The difference is not just external. Inside, things are not the norm either. I visited St. Joseph Church on a weekday. At first I only noticed that it was inhabited by the expected Saints and Virgins. Then I began to see other figures that didn’t quite fit my ex-Catholic sensibility. In one alcove stands an Alan Houser style Apache Madonna. Nearby, welded metal fixtures on the wall are cut in lightning bolt patterns. Moon and rain symbols are painted on other pieces. Behind me, I look up and see a huge triptych of the Mountain Spirit Dancers. They are dancing in suspension above Sierra Blanca. Below them are portraits of Cochise, Geronimo, Victorio and Naiche.

As I make my way to the front of the church I see the most amazing thing of all. Above the altar, in the space usually reserved for Jesus, is a huge painting of an Apache holy man. The Apache Christ. He is dressed in ceremonial clothing, with a sun symbol painted on his upraised left palm and a deer hoof rattle in the right. At his feet is a basket with a grass brush, bags of tobacco, an eagle feather and cattail pollen. He too stands atop Sierra Blanca. The painting was done by Robert Lenz in 1990.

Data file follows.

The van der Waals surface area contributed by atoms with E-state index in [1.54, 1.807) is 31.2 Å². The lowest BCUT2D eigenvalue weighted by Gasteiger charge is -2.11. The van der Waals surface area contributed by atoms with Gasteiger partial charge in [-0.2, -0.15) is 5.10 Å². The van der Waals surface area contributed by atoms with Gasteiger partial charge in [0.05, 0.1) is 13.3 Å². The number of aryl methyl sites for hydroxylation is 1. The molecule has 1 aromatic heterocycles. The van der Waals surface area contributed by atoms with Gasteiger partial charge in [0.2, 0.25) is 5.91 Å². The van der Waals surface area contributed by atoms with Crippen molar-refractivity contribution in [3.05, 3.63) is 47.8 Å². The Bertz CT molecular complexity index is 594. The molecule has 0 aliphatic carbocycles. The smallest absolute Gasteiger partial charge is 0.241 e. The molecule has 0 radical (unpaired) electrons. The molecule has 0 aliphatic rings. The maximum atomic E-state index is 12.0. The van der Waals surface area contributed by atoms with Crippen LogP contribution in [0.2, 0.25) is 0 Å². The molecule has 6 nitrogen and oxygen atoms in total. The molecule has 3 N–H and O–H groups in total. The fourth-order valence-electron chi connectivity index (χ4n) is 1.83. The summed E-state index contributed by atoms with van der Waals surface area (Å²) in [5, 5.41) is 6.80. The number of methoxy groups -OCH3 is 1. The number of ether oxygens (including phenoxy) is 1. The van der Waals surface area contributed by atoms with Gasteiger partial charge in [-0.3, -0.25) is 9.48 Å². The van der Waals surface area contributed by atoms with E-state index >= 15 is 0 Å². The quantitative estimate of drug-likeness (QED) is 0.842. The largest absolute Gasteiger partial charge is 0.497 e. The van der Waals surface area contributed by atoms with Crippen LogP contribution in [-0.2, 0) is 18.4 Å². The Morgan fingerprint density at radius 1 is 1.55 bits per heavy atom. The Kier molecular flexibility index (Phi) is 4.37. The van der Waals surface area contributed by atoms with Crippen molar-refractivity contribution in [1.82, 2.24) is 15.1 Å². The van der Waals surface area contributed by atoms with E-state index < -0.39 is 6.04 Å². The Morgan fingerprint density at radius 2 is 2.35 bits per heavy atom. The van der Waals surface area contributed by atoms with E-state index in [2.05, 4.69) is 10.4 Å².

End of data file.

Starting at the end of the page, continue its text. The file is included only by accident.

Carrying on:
Right below the Apache Christ, painted on the front of the altar, are twelve Apache apostles seated at a table eating traditional foods.

Apache Christ painting

St Joseph church is not a monument to the soldiers of both world wars. It is a monument to Father Albert and the Apache people. For Father Albert it is a solid rock version of a dream come true. For the Apache people it is a house that holds a familiar god. They have re-created the creator in their own image. And why not? The blue-eyed Jesus of Nazareth never walked a mile in their moccasins. No one but the Apache Christ could know the full history of his people.